NASA’s Solar Dynamics Observatory spacecraft viewed Coronal mass ejection on June 7, 2011. This event registered as a Class M-2 solar flare, which is a medium-class sun storm that should not be a danger to satellites or infrastructure on Earth.The Solar Dynamics Observatory (SDO) observed the flare’s peak at 1:41a.m. ET (0641 UT). SDO recorded these images (above) in extreme ultraviolet light that show a very large eruption of cool gas. Scientist think that it is somewhat unique because at many places in the eruption there seems to be even cooler material at temperatures less than 80,000 Kelvin. This massive eruption kicked up a vast cloud of magnetic plasma that appeared to rain back down over half of the sun’s entire surface.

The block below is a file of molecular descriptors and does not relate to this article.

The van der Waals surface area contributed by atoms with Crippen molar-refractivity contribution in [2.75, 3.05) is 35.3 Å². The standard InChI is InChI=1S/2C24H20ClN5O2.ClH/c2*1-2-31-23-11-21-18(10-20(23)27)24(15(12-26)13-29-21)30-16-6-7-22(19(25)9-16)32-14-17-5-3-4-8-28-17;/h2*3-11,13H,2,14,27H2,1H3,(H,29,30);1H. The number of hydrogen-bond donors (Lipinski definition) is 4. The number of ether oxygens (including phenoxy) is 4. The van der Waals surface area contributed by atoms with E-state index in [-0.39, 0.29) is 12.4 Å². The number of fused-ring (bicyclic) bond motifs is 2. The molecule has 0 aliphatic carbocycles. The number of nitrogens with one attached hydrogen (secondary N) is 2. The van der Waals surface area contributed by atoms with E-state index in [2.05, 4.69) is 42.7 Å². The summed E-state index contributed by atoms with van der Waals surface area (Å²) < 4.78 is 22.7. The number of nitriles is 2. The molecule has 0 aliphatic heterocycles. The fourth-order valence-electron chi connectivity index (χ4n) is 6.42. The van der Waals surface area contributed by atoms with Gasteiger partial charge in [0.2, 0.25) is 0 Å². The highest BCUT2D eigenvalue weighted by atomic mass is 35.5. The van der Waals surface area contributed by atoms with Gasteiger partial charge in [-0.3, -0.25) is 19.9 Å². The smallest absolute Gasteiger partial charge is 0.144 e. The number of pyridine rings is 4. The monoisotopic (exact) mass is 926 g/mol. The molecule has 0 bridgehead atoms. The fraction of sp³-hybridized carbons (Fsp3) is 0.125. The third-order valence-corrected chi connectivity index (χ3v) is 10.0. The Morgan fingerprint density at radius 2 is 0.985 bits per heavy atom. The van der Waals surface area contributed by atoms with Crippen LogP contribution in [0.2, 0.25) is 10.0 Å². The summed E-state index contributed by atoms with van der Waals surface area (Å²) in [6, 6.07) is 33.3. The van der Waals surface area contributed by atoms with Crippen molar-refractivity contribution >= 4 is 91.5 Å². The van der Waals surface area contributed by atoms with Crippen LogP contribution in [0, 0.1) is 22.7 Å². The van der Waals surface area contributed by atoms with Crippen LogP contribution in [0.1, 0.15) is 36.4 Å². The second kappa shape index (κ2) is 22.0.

[ad name=”Google Adsense-3 11″]
The coronal mass ejection is directed at Earth and moving at about 3.1 million mph (5 million kph).According to NOAA-operated Space Weather Prediction Center the solar flare could create a strong geomagnetic storm on Wednesday (June 9) from the event’s coronal mass ejection (CME), an explosion of charged particles triggered by the flare.